Bleak, grim, pummeling, infuriating, exhausting, and too loud, MAD MAX: FURY ROAD, despite those negatives, is an undeniable visceral, thrilling, relentlessly inventive and exciting masterpiece within the action genre. George Miller's 1981 film, THE ROAD WARRIOR, the second part of his Max Rockatansky story, has been, and still remains, my favorite action film of all time, but FURY ROAD feels like the film in which technology has finally caught up with what has been in Miller's head all these years in between.
Replacing Mel Gibson in the title role, Tom Hardy barely utters a word yet brings a crazed but soulful tone to the table. Like its predecessor, the film is set in a post apocalyptic desert where the sword is definitely mightier than the pen. With gasoline and water precious commodities, Max is captured by goons who bring him back to their tyrannical leader, Immortan Joe (Hugh Keays-Byrne). Joe's vertical kingdom enslaves the masses and doles out water here and there to provide a glimmer of hope.
Joe keeps a bevy of beautiful women at his disposal for breeding, but everything goes wrong when Imperator Furiosa (Charleze Theron) veers off from a gas run with the women stashed away in her rig. A chase ensues pretty much for the rest of the film's running time, where Max, who is being used as a human hood ornament and blood bag, joins forces with Furiosa to escape to Furiosa's childhood home, "the Green Place" and/or destroy Joe and his gang.
Despite Max being heavily involved with most of the action, this feels more like Theron's film, and she carries it magnificently. Completely understanding Miller's brand of existential dread, Theron glowers with conviction, and with her mechanical arm and crazy fighting skills, she joins ALIEN's Ripley in the pantheon of great female action heroes. Joining Max and Furiosa on their journey is Nux (an unrecognizable Nicholas Hoult), one of Joe's warriors who may or may not prove to be a useful ally to our heroes. It's a manic, out-there, exciting performance and fits perfectly into Miller's universe.
And what a vision it is. Cinematographer John Seale, no stranger to desert landscapes with his stunning Oscar-winning work on THE ENGLISH PATIENT, surpasses himself here with mastery in every single shot. Messing with frame rates and color saturation, this is a jaw-dropping spectacle. The camera seems to be in the right and most dynamic place at all times, maximizing the overall impact of the film. Margaret Sixel's sharp editing, Jenny Beavan's wild and glorious costume design, and the death-defying stunt work all contribute to Miller's singular vision. Green screens and cables or not, the sight of those War Boys flying around on those bendable poles is indelible.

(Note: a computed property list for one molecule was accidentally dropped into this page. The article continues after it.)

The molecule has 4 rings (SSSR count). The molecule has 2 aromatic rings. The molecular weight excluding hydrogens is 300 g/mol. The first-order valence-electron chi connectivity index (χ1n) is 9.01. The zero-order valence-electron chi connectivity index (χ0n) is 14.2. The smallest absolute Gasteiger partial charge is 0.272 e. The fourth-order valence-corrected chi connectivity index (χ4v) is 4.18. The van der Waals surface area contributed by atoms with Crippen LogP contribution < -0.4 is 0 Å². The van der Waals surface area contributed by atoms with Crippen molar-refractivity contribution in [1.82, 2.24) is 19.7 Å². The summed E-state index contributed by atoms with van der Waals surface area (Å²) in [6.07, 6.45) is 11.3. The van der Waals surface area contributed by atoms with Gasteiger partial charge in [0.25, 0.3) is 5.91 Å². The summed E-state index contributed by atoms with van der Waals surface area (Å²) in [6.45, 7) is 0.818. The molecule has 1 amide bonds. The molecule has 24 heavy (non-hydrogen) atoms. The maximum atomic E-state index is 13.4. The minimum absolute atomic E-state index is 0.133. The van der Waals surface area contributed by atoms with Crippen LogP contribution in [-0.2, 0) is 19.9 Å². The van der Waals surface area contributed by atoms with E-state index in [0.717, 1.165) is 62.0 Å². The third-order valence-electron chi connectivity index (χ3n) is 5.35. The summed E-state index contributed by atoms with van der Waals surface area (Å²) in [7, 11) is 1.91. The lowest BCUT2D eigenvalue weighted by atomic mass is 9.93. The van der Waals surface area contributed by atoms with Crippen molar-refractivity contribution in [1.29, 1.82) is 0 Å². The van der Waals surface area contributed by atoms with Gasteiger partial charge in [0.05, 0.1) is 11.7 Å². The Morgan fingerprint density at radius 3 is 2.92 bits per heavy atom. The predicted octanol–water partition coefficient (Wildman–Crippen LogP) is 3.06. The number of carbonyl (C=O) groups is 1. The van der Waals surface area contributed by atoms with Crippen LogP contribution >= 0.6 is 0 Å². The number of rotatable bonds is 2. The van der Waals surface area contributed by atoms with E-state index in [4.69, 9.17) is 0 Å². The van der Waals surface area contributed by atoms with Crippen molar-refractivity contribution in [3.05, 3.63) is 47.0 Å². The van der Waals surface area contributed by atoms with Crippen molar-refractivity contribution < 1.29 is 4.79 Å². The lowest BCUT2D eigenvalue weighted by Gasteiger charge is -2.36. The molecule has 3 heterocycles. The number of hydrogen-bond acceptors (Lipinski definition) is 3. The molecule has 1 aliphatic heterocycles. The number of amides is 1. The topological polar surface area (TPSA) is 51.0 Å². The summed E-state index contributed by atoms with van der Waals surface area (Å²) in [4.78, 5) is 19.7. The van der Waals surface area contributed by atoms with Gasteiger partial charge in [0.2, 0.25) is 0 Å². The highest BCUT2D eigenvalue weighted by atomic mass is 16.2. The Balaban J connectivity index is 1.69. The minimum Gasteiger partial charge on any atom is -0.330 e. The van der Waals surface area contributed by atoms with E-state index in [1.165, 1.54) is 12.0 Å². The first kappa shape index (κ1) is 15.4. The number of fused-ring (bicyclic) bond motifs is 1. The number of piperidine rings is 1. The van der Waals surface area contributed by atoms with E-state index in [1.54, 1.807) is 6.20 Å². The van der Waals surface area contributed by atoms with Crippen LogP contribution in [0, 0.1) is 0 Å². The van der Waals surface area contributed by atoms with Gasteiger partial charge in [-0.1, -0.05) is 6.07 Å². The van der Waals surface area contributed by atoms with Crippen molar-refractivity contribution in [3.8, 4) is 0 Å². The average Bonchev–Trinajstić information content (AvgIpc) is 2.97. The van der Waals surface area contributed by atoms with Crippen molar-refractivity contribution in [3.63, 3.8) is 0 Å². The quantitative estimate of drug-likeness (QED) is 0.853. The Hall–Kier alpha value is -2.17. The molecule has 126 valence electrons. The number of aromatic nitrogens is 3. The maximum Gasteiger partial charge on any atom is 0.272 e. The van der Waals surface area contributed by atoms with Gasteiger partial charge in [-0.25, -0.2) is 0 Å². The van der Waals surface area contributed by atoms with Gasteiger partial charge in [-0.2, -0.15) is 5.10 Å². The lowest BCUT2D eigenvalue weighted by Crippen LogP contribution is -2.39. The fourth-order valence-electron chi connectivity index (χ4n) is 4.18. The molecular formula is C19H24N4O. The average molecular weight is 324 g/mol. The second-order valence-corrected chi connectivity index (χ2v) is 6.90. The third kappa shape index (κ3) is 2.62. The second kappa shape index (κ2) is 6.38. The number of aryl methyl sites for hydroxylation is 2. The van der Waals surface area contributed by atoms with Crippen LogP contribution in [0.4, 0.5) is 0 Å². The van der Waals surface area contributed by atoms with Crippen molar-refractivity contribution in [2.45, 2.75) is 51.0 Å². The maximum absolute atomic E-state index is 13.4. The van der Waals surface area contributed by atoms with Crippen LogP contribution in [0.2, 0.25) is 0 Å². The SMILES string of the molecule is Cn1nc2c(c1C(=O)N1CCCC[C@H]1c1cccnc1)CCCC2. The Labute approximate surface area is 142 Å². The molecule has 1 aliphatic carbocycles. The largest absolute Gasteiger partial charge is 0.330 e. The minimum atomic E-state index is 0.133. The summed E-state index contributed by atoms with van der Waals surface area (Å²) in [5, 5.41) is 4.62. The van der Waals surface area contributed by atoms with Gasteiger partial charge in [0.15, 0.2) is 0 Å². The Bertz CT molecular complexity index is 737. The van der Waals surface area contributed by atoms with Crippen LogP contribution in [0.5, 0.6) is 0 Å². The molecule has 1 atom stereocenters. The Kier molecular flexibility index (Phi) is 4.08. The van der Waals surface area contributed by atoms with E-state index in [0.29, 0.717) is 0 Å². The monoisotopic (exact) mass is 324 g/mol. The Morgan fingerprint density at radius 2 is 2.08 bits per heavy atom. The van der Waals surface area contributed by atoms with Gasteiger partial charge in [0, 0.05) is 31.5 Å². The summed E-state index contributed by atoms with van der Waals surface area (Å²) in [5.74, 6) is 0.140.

The MAD MAX world is all about kinetics and the desperation of survival. It's a tough, unforgiving existence, one that may not appeal to moviegoers expecting a retread of Miller's HAPPY FEET or BABE. Long before those hits, Miller staked his claim as a singular auteur of action films. You felt every grunt, every effort, every troubled soul trying to stay alive as they seek out a happier place while careening out of control in their souped-up vehicles.
FURY ROAD at times feels like a Monster Truck Rally, complete with a crazy guitarist strapped to the hood of a rig providing a noisy soundtrack above the already ear-splitting din. If you're not a fan of this type of assault, this isn't for you. For everyone else, and I suspect that's a large cross-section of the world, FURY ROAD is an electric jolt. It's prologue alone garnered huge applause from the typically unimpressed Writers Guild audience. One can easily relate to the feel of this movie, what with ISIS brutally carving a medieval swath across the Middle East or with Kim Jong Un and his thugs torturing and starving his own people in a mercilessly enforced Cult of Personality regime. All of these themes were present in the original films, but current events make FURY ROAD resonate that much more. I left this film exhausted yet thrilled by its ability to sustain such an awe-inspiring pace from start to finish.